The Influence of the Carnegie, Ford, and Rockefeller Foundations on American Foreign Policy

The Ideology of Philanthropy

By Edward H. Berman

Subjects: Political Science
Paperback : 9780873957267, 235 pages, June 1984
Hardcover : 9780873957250, 235 pages, June 1984

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Table of contents

1. Foundations and the Extension of American Hegemony
The Foundations' Overseas Programs: The Control of Culture
The Origins and Ideology of Modern Philanthropy
Some Early Foundation Programs
On Analyzing the Foundations' Hegemony
Foundation Managers, Their Money, and Their Influence
The Foundations in Perspective
2. United States Foreign Policy and the Evolution of the Foundations' Overseas Programs, 1945-1960
Background to the Foundations' Overseas Programs: The Evolving Foreign Policy Consensus
The War-Peace Studies Project: Overseas Economic Expansion
The War-Peace Studies Project: Continued Access to Sources of Raw Materials
The War-Peace Studies Project: Evolutionary Change versus Revolutionary Chaos
Mechanisms to Implement the War-Peace Studies Project's Conclusions
The World Bank
Bilateral Aid
The Basis for the Foundations Overseas Programs after 1945
The Direction of the Foundations' Overseas Programs
Foundation Programs and Foreign-Policy Determination
3. The Implementation of Foundation Programs in the Third World
Support for Lead Universities in Developing Nations
Foundation Work in Nigeria
Foundation Support for the University of East Africa
The Growth of Social Science in Third-World Universities
Programs in Public Administration
Teacher Education Projects
The Foundations and Foreign Students
Forging an Intellectual Network
4. The Foundations Define a Field: Foreign Area Studies, Social Science, and Developmental Theory
The Growth of International and Area-Studies Programs after 1945
Foundation Support for the Social Sciences
The Social Scientists' View of Development
The Consensus on Third-World Development
The Outcomes and Implications of Sponsored Developmental Theory
5. Foundation Influence on Intermediate Organizations, International Forums, and Research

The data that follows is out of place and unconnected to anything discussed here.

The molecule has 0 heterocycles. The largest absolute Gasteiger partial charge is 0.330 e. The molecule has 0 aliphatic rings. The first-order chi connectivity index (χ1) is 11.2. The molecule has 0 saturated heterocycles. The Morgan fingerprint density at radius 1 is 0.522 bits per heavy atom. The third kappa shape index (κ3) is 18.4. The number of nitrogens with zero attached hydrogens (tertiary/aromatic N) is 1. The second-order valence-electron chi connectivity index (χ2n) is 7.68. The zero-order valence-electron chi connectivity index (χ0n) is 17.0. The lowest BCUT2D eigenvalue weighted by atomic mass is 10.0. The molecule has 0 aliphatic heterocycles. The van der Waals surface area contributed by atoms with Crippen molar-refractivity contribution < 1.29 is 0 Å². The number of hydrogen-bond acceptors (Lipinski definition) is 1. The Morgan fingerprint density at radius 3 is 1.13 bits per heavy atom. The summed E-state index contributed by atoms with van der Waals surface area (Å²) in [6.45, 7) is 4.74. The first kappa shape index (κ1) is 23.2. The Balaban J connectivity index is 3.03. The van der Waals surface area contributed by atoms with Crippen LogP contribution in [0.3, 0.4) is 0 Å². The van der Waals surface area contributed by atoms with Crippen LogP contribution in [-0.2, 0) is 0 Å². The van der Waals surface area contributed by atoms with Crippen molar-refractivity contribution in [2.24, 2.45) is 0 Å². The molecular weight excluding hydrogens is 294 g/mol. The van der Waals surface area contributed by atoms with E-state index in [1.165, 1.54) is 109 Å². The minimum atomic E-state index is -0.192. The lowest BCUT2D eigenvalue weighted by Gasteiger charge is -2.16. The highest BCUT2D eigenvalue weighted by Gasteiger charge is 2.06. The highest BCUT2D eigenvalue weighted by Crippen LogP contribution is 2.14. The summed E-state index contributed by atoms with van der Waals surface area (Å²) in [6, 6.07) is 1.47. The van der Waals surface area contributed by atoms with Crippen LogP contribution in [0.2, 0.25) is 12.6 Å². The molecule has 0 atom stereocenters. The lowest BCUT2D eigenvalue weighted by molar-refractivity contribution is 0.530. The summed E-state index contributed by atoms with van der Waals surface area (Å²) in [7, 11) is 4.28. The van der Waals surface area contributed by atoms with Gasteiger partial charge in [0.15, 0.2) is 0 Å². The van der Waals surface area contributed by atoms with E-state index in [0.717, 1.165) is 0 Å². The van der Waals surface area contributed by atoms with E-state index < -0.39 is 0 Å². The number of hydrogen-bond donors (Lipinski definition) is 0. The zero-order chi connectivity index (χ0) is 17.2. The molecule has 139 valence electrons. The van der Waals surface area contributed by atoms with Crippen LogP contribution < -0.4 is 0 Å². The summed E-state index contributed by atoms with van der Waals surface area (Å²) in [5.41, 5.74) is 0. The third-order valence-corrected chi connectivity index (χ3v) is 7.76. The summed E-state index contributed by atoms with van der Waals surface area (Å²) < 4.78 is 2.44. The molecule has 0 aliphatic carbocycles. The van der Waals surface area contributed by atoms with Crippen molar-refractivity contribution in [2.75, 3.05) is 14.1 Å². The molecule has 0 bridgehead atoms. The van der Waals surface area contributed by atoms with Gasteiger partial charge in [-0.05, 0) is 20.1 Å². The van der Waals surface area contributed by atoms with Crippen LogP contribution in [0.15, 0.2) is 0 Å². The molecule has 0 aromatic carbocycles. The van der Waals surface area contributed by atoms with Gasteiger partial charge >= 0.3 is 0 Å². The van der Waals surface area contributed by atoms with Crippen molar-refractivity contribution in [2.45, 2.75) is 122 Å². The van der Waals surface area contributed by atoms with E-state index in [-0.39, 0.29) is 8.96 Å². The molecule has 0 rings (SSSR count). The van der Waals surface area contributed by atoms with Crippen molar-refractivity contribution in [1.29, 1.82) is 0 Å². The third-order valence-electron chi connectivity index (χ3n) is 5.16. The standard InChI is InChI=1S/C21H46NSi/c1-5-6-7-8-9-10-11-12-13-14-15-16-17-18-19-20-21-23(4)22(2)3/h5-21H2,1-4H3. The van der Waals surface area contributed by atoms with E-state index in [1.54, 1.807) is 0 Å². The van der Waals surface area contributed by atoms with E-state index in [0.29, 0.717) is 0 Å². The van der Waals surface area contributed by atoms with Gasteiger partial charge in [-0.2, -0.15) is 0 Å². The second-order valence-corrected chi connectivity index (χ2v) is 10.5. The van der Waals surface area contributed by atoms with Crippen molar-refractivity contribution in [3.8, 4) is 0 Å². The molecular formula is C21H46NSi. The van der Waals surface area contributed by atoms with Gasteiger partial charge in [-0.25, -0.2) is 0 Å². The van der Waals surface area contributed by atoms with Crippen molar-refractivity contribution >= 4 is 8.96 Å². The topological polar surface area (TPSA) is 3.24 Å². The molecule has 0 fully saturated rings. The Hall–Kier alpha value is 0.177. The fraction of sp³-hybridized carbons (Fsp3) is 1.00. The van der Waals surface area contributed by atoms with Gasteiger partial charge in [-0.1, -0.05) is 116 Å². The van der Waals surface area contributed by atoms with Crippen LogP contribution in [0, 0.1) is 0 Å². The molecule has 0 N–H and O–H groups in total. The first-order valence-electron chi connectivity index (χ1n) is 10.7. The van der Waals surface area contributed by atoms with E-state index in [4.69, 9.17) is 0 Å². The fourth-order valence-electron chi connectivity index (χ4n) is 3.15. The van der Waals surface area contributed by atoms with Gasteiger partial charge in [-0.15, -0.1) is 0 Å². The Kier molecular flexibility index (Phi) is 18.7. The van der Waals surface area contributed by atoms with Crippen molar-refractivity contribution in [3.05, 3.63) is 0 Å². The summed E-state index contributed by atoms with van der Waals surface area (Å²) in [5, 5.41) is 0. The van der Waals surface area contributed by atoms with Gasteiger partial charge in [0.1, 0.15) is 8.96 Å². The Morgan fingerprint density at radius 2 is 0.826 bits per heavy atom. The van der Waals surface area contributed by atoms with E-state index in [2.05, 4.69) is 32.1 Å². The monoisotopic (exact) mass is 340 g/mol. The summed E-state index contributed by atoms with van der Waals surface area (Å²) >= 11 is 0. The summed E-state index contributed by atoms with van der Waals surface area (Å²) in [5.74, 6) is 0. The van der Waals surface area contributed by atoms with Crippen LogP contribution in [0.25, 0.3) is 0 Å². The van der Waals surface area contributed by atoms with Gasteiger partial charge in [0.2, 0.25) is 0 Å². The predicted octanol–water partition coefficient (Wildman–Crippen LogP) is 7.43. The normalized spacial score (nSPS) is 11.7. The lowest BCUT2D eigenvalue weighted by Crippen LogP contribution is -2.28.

Foundation Support for Outside Organizations
Exchange of Persons Agencies: The Institute of International Education
Exchange of Persons Agencies: The African-American Institute
Agencies to Coordinate American Universities' International Activities
African Liaison Committee
Education and World Affairs
Agencies to Coordinate the Foundations' Developmental Strategies
International Council for Educational Development
Overseas Development Council
Support for Propaganda Organizations
Congress for Cultural Freedom
Foundation Support for International Conferences and Studies
How Carnegie Corporation Brought Africa into America's Consciousness
The Bellagio Conferences on Third-World Development
Foundation Sponsorship of "Independent" Research
The Extension of the Foundations' Hegemony
6. Technocracy, Cultural Capital, and Foundation Programs
Technocracy as a Developmental Panacea
Program Evaluation and the Technocratic Strategy
Foundations and the Reproduction and Control of Cultural Capital
The Foundations as Class Institutions
On the Contradictions of Liberal Philanthropy

Examines the generally unrecognized role played by these foundations in support of US foreign policy.


This book examines the generally unrecognized role played by the Carnegie, Ford, and Rockefeller foundations in support of United States foreign policy, particularly since 1945. The foundations' efforts on behalf of American interests abroad have focused primarily on their support for a number of institutions of higher education in strategically located Third World nations. These institutions, modeled after foundation-supported American universities, were designed to train Third World leaders in norms that would encourage them—minimally—to assume a posture of neutrality toward American economic and political penetration of their societies.

Dr. Berman's study challenges the oft-asserted, but undocumented, thesis of the American political right that these liberal foundations historically have pursued policies detrimental to United States interests. The evidence indicates how foundation policies and programs were formulated after close consultation with leaders of the American corporate sector and government officials, and how their activities were designed to further the objectives determined by those who influence the direction of United States foreign policy.

Edward H. Berman is Professor of Foundations of Education at the University of Louisville.